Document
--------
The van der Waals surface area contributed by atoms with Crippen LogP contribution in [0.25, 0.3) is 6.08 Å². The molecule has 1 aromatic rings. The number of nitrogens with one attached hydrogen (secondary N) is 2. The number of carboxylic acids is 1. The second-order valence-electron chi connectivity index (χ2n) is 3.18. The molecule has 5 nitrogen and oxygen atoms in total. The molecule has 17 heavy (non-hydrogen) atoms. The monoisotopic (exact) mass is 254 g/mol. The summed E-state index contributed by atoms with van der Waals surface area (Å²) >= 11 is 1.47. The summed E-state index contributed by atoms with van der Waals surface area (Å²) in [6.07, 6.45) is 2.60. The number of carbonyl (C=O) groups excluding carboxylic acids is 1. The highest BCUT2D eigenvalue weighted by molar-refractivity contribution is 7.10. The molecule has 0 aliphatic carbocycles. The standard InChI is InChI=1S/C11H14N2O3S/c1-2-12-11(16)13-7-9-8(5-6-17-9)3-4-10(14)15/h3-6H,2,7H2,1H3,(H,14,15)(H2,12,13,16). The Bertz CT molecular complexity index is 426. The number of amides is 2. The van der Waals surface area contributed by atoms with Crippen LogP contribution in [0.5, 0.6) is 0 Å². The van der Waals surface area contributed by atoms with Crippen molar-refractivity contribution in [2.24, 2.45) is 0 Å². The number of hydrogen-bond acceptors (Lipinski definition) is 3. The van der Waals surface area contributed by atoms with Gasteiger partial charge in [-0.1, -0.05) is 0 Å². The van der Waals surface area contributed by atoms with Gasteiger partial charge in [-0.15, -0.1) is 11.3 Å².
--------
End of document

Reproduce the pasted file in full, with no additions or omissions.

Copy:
The van der Waals surface area contributed by atoms with Crippen LogP contribution in [0.25, 0.3) is 6.08 Å². The molecule has 1 aromatic rings. The number of nitrogens with one attached hydrogen (secondary N) is 2. The number of carboxylic acids is 1. The second-order valence-electron chi connectivity index (χ2n) is 3.18. The molecule has 5 nitrogen and oxygen atoms in total. The molecule has 17 heavy (non-hydrogen) atoms. The monoisotopic (exact) mass is 254 g/mol. The summed E-state index contributed by atoms with van der Waals surface area (Å²) >= 11 is 1.47. The summed E-state index contributed by atoms with van der Waals surface area (Å²) in [6.07, 6.45) is 2.60. The number of carbonyl (C=O) groups excluding carboxylic acids is 1. The highest BCUT2D eigenvalue weighted by molar-refractivity contribution is 7.10. The molecule has 0 aliphatic carbocycles. The standard InChI is InChI=1S/C11H14N2O3S/c1-2-12-11(16)13-7-9-8(5-6-17-9)3-4-10(14)15/h3-6H,2,7H2,1H3,(H,14,15)(H2,12,13,16). The Bertz CT molecular complexity index is 426. The number of amides is 2. The van der Waals surface area contributed by atoms with Crippen LogP contribution in [0.5, 0.6) is 0 Å². The van der Waals surface area contributed by atoms with Crippen molar-refractivity contribution in [2.24, 2.45) is 0 Å². The number of hydrogen-bond acceptors (Lipinski definition) is 3. The van der Waals surface area contributed by atoms with Gasteiger partial charge in [-0.1, -0.05) is 0 Å². The van der Waals surface area contributed by atoms with Gasteiger partial charge in [-0.15, -0.1) is 11.3 Å².